Our parents also offer everything they can manage, which really makes a difference and lets us buy some great toys and clothes for our son. In terms of support from the council and cost of living, students aren't normally entitled to benefits, but they do offer help for young families. It took us a while to get this support in place and we ended up in an overdraft for several months. It was not a smooth ride to begin with.

All that was left after moving in was to wait for little Elijah to be born. I cannot express how it feels to meet your baby for the first time, getting to see their face, what they look like, but most importantly being able to love them. It was an incredible flood of emotions that reduced me to the happiest tears of my life.

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Seconds before eating the tennis ball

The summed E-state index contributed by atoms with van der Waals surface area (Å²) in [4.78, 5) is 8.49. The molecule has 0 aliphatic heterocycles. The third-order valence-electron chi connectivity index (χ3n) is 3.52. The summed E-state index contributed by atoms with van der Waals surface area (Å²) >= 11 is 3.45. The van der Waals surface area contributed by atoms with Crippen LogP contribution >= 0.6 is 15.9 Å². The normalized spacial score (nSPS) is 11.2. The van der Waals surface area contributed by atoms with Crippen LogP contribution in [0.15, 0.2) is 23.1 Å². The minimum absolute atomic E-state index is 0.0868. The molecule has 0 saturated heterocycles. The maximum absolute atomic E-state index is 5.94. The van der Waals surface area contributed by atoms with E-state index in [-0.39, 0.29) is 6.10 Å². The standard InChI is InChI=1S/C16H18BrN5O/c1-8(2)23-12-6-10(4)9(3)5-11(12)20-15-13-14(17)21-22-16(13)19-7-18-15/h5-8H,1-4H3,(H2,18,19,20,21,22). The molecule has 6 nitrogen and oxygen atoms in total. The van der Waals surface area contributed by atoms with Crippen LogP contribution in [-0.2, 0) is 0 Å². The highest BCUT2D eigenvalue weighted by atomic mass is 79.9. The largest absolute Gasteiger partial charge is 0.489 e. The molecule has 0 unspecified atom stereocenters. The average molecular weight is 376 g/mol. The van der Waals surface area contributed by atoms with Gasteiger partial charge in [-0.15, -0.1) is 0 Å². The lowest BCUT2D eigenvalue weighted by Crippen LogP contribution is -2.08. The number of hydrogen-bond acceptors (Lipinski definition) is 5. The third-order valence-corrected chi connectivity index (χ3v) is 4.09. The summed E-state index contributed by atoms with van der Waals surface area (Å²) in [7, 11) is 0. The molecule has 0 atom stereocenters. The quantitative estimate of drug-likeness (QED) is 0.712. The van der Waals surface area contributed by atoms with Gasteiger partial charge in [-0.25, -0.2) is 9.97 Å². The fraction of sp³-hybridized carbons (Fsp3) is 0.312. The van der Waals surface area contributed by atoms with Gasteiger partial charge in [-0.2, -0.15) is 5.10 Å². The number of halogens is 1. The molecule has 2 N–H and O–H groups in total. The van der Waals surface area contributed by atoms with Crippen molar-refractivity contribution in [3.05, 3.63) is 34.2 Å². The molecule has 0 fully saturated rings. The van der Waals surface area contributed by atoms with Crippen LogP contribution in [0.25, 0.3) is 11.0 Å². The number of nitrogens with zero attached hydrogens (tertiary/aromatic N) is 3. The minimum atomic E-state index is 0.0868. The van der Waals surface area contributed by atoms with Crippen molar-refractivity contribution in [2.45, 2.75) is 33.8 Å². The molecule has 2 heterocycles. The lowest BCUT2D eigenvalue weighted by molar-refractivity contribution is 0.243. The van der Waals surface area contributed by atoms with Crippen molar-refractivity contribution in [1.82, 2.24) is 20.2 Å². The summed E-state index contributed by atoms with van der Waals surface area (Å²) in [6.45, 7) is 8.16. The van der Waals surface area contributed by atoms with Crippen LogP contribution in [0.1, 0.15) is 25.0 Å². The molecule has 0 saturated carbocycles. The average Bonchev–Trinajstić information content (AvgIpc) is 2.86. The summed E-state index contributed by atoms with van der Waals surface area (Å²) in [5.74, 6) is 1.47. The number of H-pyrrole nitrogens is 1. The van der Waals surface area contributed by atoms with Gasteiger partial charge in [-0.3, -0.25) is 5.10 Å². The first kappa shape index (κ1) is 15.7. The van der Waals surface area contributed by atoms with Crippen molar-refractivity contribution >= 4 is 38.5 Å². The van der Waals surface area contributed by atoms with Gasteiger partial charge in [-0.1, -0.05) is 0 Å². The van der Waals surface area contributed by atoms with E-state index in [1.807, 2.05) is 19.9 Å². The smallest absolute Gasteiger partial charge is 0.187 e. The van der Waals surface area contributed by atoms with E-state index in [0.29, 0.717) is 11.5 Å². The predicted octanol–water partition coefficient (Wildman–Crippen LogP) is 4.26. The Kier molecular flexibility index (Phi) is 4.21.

Day to day life has changed dramatically for the both of us. Trying to juggle looking after a young baby and keep up with uni work; from the early starts to waking up every night and getting barely any sleep. I took three weeks off uni to help out and enjoy time with my little boy. After that, to be honest, my attendance was poor. I went to uni when I could and my girlfriend would stay at home with Eli. I'd be lying if I said it was easy to study and be a responsible parent at the same time.

We don't have any family near us, so we couldn't take a day or even an hour off. I was rocking up to uni wishing I wasn't there. I wished I didn't have to study, so a lot of the time I didn't. My girlfriend gave up her own studies to become a full time mum, something for which I am so proud of her.